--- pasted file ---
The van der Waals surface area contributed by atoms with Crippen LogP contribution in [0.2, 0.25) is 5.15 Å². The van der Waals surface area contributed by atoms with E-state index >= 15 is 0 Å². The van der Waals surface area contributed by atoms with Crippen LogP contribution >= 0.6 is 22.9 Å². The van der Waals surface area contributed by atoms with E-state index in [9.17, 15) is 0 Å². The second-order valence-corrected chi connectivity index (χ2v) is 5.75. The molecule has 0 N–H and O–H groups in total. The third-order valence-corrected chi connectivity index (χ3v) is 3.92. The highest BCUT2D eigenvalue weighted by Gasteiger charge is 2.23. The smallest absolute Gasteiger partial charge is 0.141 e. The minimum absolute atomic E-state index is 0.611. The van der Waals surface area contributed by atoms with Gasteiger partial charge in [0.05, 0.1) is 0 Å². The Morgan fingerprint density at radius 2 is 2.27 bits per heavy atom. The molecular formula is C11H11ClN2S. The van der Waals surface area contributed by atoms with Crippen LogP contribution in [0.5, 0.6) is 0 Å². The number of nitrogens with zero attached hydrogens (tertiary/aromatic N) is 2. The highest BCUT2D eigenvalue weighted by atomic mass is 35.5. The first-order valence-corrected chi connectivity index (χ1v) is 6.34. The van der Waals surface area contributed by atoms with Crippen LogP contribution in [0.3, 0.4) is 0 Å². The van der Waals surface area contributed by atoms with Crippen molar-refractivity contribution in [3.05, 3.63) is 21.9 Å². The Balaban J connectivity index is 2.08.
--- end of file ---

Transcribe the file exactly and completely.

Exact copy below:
The van der Waals surface area contributed by atoms with Crippen LogP contribution in [0.2, 0.25) is 5.15 Å². The van der Waals surface area contributed by atoms with E-state index >= 15 is 0 Å². The van der Waals surface area contributed by atoms with Crippen LogP contribution >= 0.6 is 22.9 Å². The van der Waals surface area contributed by atoms with E-state index in [9.17, 15) is 0 Å². The second-order valence-corrected chi connectivity index (χ2v) is 5.75. The molecule has 0 N–H and O–H groups in total. The third-order valence-corrected chi connectivity index (χ3v) is 3.92. The highest BCUT2D eigenvalue weighted by Gasteiger charge is 2.23. The smallest absolute Gasteiger partial charge is 0.141 e. The minimum absolute atomic E-state index is 0.611. The van der Waals surface area contributed by atoms with Gasteiger partial charge in [0.05, 0.1) is 0 Å². The Morgan fingerprint density at radius 2 is 2.27 bits per heavy atom. The molecular formula is C11H11ClN2S. The van der Waals surface area contributed by atoms with Crippen LogP contribution in [0.5, 0.6) is 0 Å². The number of nitrogens with zero attached hydrogens (tertiary/aromatic N) is 2. The highest BCUT2D eigenvalue weighted by atomic mass is 35.5. The first-order valence-corrected chi connectivity index (χ1v) is 6.34. The van der Waals surface area contributed by atoms with Crippen LogP contribution in [0.3, 0.4) is 0 Å². The van der Waals surface area contributed by atoms with Crippen molar-refractivity contribution in [3.05, 3.63) is 21.9 Å². The Balaban J connectivity index is 2.08.